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White supremacy, the construct that white people are superior than people of color, is in the air we breathe. And just as much as we can’t see the oxygen we inhale, we can’t see but but breathe in the oppression of white supremacy every single day.
The teacher Jane Elliot has dedicated her life to help point out this toxin in the air with her “Blue Eyes/Brown Eyes Exercise.” For over 50 years, she’s used this exercise as a metaphor to help people understand what it feels like to be discriminated because of something completely outside their control: the color of their eyes.
But this is what is done to people of color when our skin color is largely determined by the amount of melanin in our skin. The amount of melanin is a response to how much sunlight we have been exposed to. The closer our ancestors lived to the equator the more melanin they needed, the farther way the less they needed.
The insidiousness of white supremacy is that it can infect anyone, not just white people. I know white people who reject white supremacy, and I know people of color who embody it. Until recently, I was one of them.
Being a Korean American, Christian, college educated, cisgendered, heterosexual man who grew up in New York City, I was close enough to whiteness that I was spared the trauma of racism, compared to other people of color, especially female people of color.
I’ve had the privilege of being able to push aside and move ahead in life ignoring issues of race.In my silence I have perpetuated white supremacy in my life and those around me. I refuse to be silent any longer.
I’m turning 40 soon and I feel I’m approaching a mid-life reckoning rather than a mid-life crisis. A mid-life crisis is an attempt to relive the first half of your life, either to change it or repeat it. But I’m looking ahead to the next 40 years, and coming to a reckoning with myself, the realities of this world, and what I’m called to do about it.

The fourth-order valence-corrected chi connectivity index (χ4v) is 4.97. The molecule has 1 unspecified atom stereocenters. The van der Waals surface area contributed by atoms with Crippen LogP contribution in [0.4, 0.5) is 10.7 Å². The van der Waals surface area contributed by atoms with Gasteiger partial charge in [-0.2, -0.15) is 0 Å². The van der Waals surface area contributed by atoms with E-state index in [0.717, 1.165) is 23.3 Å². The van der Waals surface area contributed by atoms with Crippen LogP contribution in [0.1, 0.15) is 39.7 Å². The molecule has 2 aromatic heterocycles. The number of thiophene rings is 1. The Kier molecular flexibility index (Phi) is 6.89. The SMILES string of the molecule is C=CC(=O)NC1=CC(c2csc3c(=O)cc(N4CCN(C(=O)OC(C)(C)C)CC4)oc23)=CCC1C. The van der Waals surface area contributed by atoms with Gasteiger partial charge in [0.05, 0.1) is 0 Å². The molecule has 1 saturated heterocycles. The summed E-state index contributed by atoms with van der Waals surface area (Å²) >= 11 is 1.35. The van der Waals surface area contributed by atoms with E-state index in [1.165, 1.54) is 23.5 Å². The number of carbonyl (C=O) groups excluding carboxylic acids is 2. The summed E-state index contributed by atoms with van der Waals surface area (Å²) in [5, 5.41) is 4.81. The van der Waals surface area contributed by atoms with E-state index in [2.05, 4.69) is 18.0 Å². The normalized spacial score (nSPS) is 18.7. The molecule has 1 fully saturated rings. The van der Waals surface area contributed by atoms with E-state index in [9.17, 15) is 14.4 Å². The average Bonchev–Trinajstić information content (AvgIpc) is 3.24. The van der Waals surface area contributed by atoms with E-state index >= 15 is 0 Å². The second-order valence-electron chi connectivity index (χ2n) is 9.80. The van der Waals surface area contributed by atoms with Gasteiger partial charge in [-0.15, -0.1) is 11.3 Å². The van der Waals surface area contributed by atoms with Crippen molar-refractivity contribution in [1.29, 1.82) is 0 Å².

A friend recently introduced me to this idea of a “transitional character.” It’s in the context of family and breaking generational trauma and pain, but it also applies to society, one made up by families.
A transitional character is one who, in a single generation, changes the entire course of a lineage. Who somehow find a way to metabolize the poison and refuse to pass it on to their children. They break the mold. Their contribution to humanity is to filter the destructiveness out of their own lineage so that the generations downstream will have a supportive foundation upon which to build productive lives.
The mold I have to break is a system built to control, oppress, and dehumanize those who don’t conform to whiteness. I’m called to metabolize the poison and contribute to a foundation upon which future generations can live productive lives. My contribution is to create because the only way to change culture is to create more of it.
Becoming a transitional character means to be a creative and support other creatives who are forming the culture we want to see. A culture built on the foundations of justice, love, and peace.
It’s been a long few weeks. I’m unlearning lessons and ideas taught to me in all spheres of my life, while trying to come to grips with who I am and what space I take up in the world. I’m exhausted, but I have so much more to learn, so much more to do.
Follow Along Upstream
And feel a little less alone on your quest to your most courageous work.